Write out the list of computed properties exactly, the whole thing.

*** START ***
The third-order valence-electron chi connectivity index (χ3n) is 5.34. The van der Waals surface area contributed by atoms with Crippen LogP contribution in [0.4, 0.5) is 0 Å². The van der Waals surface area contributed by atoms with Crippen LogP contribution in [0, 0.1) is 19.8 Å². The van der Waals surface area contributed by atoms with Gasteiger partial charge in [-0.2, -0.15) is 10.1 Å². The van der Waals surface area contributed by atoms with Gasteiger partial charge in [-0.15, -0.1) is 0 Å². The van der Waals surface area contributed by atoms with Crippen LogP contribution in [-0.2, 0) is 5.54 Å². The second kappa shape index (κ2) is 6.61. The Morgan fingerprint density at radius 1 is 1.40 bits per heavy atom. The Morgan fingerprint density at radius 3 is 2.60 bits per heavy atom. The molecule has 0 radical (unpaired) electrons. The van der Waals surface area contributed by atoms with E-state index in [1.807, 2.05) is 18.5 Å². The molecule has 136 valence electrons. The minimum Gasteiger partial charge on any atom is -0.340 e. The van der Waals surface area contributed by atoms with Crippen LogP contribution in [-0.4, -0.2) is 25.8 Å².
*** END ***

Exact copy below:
The third-order valence-electron chi connectivity index (χ3n) is 5.34. The van der Waals surface area contributed by atoms with Crippen LogP contribution in [0.4, 0.5) is 0 Å². The van der Waals surface area contributed by atoms with Crippen LogP contribution in [0, 0.1) is 19.8 Å². The van der Waals surface area contributed by atoms with Gasteiger partial charge in [-0.2, -0.15) is 10.1 Å². The van der Waals surface area contributed by atoms with Gasteiger partial charge in [-0.15, -0.1) is 0 Å². The van der Waals surface area contributed by atoms with Crippen LogP contribution in [-0.2, 0) is 5.54 Å². The second kappa shape index (κ2) is 6.61. The Morgan fingerprint density at radius 1 is 1.40 bits per heavy atom. The Morgan fingerprint density at radius 3 is 2.60 bits per heavy atom. The molecule has 0 radical (unpaired) electrons. The van der Waals surface area contributed by atoms with E-state index in [1.807, 2.05) is 18.5 Å². The molecule has 136 valence electrons. The minimum Gasteiger partial charge on any atom is -0.340 e. The van der Waals surface area contributed by atoms with Crippen LogP contribution in [-0.4, -0.2) is 25.8 Å².